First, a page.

Répássy sacked for having his own opinion – Figyelő

October 9, 2015


A secret ballot may be behind Prime Minister Viktor Orbán’s sudden decision to remove a Fidesz MP from his position as an undersecretary at the Ministry of Justice, reports Hungarian weekly Figyelő.

Fidesz MP Róbert Répássy’s dismissal came as a total shock to many who follow Hungary’s political happenings. Répássy is one of the few names in the Fidesz political machine whose reputation had not been sullied with professional or personal scandal.

According to Figyelő, Orbán didn’t appreciate the fact that a string of court decisions had ruled against the government.

Furthermore, Répássy had, on a number of occasions, demonstrated his ability to share his own personal political views, which were deemed softer or different from the political views of the government.

One particular story recounted by Figyelő concerns the appointment of Tünde Handó (the wife of Fidesz co-founder and MEP József Szájer) to head the National Judicial Agency — a controversial judicial body that has the ability to select which courts should hear which cases.

According to the story, the Fidesz-KDNP parliamentary fraction, which is known for undivided unity, held a secret ballot on Handó’s appointment. Six Fidesz-KDNP MPs voted against the appointment. Orbán, seeing the dissent in the parliamentary fraction, invited for coffee anyone who voted against, so that they could personally tell him why they had done so.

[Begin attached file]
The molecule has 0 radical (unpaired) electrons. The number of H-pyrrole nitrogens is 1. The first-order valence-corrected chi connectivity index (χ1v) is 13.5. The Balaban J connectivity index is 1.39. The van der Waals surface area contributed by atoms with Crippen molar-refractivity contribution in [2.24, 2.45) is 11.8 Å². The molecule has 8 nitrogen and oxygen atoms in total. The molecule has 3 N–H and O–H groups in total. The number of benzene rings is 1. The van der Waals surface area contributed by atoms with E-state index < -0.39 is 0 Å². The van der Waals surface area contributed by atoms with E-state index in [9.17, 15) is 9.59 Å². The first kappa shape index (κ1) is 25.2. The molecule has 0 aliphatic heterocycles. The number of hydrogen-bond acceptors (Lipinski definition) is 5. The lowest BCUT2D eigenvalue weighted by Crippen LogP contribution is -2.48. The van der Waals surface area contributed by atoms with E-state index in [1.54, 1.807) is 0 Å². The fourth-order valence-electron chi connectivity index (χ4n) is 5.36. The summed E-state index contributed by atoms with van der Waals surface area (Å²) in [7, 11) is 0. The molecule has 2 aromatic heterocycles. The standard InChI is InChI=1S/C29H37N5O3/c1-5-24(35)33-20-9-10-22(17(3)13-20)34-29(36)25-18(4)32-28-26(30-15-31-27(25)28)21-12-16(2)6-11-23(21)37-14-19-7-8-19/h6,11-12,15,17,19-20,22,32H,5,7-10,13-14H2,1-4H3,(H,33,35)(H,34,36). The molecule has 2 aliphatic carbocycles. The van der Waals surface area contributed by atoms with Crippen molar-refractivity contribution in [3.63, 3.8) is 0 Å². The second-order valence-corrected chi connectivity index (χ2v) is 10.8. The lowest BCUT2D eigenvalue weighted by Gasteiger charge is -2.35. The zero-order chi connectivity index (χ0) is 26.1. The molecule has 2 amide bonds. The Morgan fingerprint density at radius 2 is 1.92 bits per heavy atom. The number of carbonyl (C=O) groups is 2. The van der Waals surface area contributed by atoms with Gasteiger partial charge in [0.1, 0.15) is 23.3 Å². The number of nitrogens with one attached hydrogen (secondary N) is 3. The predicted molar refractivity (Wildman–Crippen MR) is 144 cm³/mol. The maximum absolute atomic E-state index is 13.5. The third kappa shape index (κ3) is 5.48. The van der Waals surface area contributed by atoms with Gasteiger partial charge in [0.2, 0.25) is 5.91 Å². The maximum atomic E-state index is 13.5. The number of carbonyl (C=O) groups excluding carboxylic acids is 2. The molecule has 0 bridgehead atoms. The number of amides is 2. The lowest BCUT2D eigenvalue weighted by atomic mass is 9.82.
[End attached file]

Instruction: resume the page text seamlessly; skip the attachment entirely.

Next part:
Figyelő writes that Répássy actually showed up at Orbán’s office for the meeting. Upon entering the office, the MP known for his sense of humor said, “I came to have some coffee. I heard there’ll be six unwanted coffee mugs here.”

Apparently, the Fidesz-KDNP fraction took Orbán’s invitation for coffee as a sign that the prime minister felt his trust had been betrayed. According to Figyelő, Tibor Navracsics, now a European Commissioner, was also one of the six dissenting votes.

Répássy fires back

Répássy spoke to Hungarian news site Index.hu following the publication of Figyelő‘s article. The former undersecretary vehemently denies that he was one of the six that voted against Handó’s appointment to head the National Judicial Agency.

“It’s blatantly a lie that I didn’t vote for the president’s nomination in 2011,” Répássy told Index.hu.

“Some in [Fidesz] are trying to tarnish my reputation and the reputation of five other party members,” he continued.